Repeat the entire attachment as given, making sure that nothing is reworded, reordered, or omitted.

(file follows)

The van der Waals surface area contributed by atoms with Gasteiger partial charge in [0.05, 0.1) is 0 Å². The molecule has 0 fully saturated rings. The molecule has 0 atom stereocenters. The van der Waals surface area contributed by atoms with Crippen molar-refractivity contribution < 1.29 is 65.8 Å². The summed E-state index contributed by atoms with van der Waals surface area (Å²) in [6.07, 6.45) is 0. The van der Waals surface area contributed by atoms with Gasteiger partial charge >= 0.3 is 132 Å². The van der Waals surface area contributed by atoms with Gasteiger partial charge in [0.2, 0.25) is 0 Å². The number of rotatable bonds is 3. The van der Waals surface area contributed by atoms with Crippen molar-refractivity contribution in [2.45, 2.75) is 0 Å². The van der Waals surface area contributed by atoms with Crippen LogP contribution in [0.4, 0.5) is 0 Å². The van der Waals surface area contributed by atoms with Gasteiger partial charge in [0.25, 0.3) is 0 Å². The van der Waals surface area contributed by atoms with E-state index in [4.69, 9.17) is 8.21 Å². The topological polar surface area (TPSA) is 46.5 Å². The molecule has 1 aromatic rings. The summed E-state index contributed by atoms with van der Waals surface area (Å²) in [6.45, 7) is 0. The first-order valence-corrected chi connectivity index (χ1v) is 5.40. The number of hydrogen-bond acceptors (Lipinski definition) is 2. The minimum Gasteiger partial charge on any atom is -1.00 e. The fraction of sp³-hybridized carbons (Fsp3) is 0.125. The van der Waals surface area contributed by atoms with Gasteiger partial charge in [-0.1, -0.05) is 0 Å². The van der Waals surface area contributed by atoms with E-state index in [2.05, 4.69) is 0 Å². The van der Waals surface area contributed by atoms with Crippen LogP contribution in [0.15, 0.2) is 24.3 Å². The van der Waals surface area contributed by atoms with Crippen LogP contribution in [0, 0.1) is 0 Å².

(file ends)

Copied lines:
The van der Waals surface area contributed by atoms with Gasteiger partial charge in [0.05, 0.1) is 0 Å². The molecule has 0 fully saturated rings. The molecule has 0 atom stereocenters. The van der Waals surface area contributed by atoms with Crippen molar-refractivity contribution < 1.29 is 65.8 Å². The summed E-state index contributed by atoms with van der Waals surface area (Å²) in [6.07, 6.45) is 0. The van der Waals surface area contributed by atoms with Gasteiger partial charge >= 0.3 is 132 Å². The van der Waals surface area contributed by atoms with Gasteiger partial charge in [0.2, 0.25) is 0 Å². The number of rotatable bonds is 3. The van der Waals surface area contributed by atoms with Crippen molar-refractivity contribution in [2.45, 2.75) is 0 Å². The van der Waals surface area contributed by atoms with Crippen LogP contribution in [0.4, 0.5) is 0 Å². The van der Waals surface area contributed by atoms with Gasteiger partial charge in [0.25, 0.3) is 0 Å². The van der Waals surface area contributed by atoms with E-state index in [4.69, 9.17) is 8.21 Å². The topological polar surface area (TPSA) is 46.5 Å². The molecule has 1 aromatic rings. The summed E-state index contributed by atoms with van der Waals surface area (Å²) in [6.45, 7) is 0. The first-order valence-corrected chi connectivity index (χ1v) is 5.40. The number of hydrogen-bond acceptors (Lipinski definition) is 2. The minimum Gasteiger partial charge on any atom is -1.00 e. The fraction of sp³-hybridized carbons (Fsp3) is 0.125. The van der Waals surface area contributed by atoms with Gasteiger partial charge in [-0.1, -0.05) is 0 Å². The van der Waals surface area contributed by atoms with E-state index in [2.05, 4.69) is 0 Å². The van der Waals surface area contributed by atoms with Crippen LogP contribution in [0.15, 0.2) is 24.3 Å². The van der Waals surface area contributed by atoms with Crippen LogP contribution in [0, 0.1) is 0 Å².